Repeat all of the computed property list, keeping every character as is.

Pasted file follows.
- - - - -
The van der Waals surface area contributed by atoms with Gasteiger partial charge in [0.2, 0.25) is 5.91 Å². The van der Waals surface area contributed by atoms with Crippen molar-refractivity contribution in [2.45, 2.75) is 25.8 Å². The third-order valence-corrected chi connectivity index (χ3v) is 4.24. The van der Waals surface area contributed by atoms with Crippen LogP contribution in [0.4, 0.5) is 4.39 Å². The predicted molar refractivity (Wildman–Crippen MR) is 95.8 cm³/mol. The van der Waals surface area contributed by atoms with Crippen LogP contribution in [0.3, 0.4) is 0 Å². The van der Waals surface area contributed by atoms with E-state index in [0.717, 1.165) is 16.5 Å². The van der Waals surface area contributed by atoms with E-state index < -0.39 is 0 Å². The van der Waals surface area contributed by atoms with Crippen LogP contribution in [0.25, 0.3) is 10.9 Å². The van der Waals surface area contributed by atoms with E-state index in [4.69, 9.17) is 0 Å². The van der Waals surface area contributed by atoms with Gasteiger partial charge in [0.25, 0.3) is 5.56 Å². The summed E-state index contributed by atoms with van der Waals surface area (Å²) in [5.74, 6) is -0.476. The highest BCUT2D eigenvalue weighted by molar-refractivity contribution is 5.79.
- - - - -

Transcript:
The van der Waals surface area contributed by atoms with Gasteiger partial charge in [0.2, 0.25) is 5.91 Å². The van der Waals surface area contributed by atoms with Crippen molar-refractivity contribution in [2.45, 2.75) is 25.8 Å². The third-order valence-corrected chi connectivity index (χ3v) is 4.24. The van der Waals surface area contributed by atoms with Crippen LogP contribution in [0.4, 0.5) is 4.39 Å². The predicted molar refractivity (Wildman–Crippen MR) is 95.8 cm³/mol. The van der Waals surface area contributed by atoms with Crippen LogP contribution in [0.3, 0.4) is 0 Å². The van der Waals surface area contributed by atoms with E-state index in [0.717, 1.165) is 16.5 Å². The van der Waals surface area contributed by atoms with E-state index < -0.39 is 0 Å². The van der Waals surface area contributed by atoms with Crippen LogP contribution in [0.25, 0.3) is 10.9 Å². The van der Waals surface area contributed by atoms with E-state index in [4.69, 9.17) is 0 Å². The van der Waals surface area contributed by atoms with Gasteiger partial charge in [0.25, 0.3) is 5.56 Å². The summed E-state index contributed by atoms with van der Waals surface area (Å²) in [5.74, 6) is -0.476. The highest BCUT2D eigenvalue weighted by molar-refractivity contribution is 5.79.